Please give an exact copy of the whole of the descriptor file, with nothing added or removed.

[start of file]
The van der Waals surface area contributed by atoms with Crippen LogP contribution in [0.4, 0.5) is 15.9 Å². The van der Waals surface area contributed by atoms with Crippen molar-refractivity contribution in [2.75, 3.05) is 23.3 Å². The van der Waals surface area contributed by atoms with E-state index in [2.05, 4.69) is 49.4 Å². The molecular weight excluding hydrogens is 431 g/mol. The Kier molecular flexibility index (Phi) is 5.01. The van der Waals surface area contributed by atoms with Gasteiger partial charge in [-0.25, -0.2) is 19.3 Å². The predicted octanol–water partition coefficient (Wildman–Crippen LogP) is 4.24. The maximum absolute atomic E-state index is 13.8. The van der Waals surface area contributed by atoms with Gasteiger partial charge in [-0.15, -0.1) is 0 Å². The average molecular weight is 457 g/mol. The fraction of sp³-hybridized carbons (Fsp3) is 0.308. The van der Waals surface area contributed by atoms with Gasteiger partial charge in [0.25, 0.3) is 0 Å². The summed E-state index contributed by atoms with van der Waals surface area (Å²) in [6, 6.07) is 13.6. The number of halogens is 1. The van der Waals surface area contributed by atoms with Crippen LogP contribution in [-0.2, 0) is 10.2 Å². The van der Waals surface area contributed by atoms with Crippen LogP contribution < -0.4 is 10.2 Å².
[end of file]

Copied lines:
The van der Waals surface area contributed by atoms with Crippen LogP contribution in [0.4, 0.5) is 15.9 Å². The van der Waals surface area contributed by atoms with Crippen molar-refractivity contribution in [2.75, 3.05) is 23.3 Å². The van der Waals surface area contributed by atoms with E-state index in [2.05, 4.69) is 49.4 Å². The molecular weight excluding hydrogens is 431 g/mol. The Kier molecular flexibility index (Phi) is 5.01. The van der Waals surface area contributed by atoms with Gasteiger partial charge in [-0.25, -0.2) is 19.3 Å². The predicted octanol–water partition coefficient (Wildman–Crippen LogP) is 4.24. The maximum absolute atomic E-state index is 13.8. The van der Waals surface area contributed by atoms with Gasteiger partial charge in [-0.15, -0.1) is 0 Å². The average molecular weight is 457 g/mol. The fraction of sp³-hybridized carbons (Fsp3) is 0.308. The van der Waals surface area contributed by atoms with Gasteiger partial charge in [0.25, 0.3) is 0 Å². The summed E-state index contributed by atoms with van der Waals surface area (Å²) in [6, 6.07) is 13.6. The number of halogens is 1. The van der Waals surface area contributed by atoms with Crippen LogP contribution in [-0.2, 0) is 10.2 Å². The van der Waals surface area contributed by atoms with Crippen LogP contribution < -0.4 is 10.2 Å².